According to experts, controls are only likely to work where staple foods are a small share of total household spending, or when controls are implemented for a very short time, such as in Morocco in Ramadan. If price controls are kept too long, odds increase for a precipitous and destabilising jump in prices.


In poor countries, where food makes up a large share of what people buy, a global increase in food prices has a bigger impact and getting the right policy response is crucial.

Yemen, which imports about 2 million metric tons of wheat a year, has seen a doubling of wheat and wheat product prices that has sent more people into poverty.

"If no action is taken, this could fully reverse the gains in poverty reduction seen in the country between 1998 and 2005," said Thirumalai Srinivasan, an economist with the World Bank in Yemen.

While price controls may be seen as a tempting quick fix, there is little proof that they have worked to dampen inflation.

"The historical experience is that it rarely works for very long," said David Orden, a senior research fellow at the International Food Policy Research Institute.

"For a developing country food importer, it becomes very fiscally expensive to the government." Countries with limited fiscal resources resort to printing money, which in turn creates inflation.

In 1971, US President Richard Nixon imposed a 90-day freeze on wages and prices to tame inflation above 4 percent, a level thought to be intolerable at the time.

The 90 day freeze turned into nearly 1,000 days and by the time the wage and price controls were mostly dismantled by April 1974, the US inflation rate had exceeded 10 per cent.

Similarly, government officials in China and other developing nations see their current price control measures as temporary and insist they won't cause long-term problems.

In China, the government has said its intervention is "not a price freeze," according to an official statement issued in January, but rather a step to halt "unreasonable" price hikes and reduce "inflation expectations of the public."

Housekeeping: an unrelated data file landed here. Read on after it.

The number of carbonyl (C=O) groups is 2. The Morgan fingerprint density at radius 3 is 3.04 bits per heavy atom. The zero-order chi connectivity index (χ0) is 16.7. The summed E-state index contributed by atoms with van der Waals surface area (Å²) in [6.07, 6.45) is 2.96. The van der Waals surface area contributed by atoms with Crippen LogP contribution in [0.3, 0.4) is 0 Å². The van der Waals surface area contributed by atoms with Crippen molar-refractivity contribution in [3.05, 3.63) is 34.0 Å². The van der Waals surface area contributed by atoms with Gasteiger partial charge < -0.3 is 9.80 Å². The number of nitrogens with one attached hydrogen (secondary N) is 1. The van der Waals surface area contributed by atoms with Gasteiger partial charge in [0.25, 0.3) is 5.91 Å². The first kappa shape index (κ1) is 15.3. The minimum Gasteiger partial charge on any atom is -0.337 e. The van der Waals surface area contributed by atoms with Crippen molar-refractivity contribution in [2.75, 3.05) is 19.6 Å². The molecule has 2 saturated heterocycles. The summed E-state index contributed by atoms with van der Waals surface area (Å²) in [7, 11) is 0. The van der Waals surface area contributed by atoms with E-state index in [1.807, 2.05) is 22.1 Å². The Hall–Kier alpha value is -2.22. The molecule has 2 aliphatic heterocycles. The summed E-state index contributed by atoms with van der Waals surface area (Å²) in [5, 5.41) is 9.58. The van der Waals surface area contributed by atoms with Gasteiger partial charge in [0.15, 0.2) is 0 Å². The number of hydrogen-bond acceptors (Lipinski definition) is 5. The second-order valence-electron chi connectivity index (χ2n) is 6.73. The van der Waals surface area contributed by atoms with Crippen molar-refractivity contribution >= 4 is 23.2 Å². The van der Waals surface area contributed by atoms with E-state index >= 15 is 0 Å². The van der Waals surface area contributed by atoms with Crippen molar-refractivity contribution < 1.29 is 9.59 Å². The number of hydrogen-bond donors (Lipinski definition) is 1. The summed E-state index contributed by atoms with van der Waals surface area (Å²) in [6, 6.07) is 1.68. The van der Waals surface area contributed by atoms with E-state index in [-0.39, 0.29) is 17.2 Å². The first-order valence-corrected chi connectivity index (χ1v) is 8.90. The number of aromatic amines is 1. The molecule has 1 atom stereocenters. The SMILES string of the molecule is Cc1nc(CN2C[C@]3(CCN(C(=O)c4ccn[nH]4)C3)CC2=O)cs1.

"The measures will be lifted once prices ease," the Chinese government said at the time. "But for now, it's necessary for the government to intervene as the prices of some products have risen substantially."

The key to dealing with higher prices, the IMF argues, is that governments tackle the problem with targeted cash transfers and nutrition programs, cautioning them to steer away from economy-wide subsidies or unpredictable trade policies.

"In general we don't like price controls," IMF Chief Economist Simon Johnson said. "We do recognise sometimes that governments want to buffer effects of shocks ... to slow down the pass-through to consumers," he added.

Re-elected 20 years after his first term in office, Peru's Garcia is focusing this time on tighter monetary policy to control inflation, a more orthodox approach in the eyes of the IMF and World Bank.

"The prices of basic products are rising -- gas, oil, corn, chicken and bread," Garcia told a local radio station in March. "This is what the people feel, and I understand that, but there is no miracle I can perform to force the world to lower prices." (Reuters)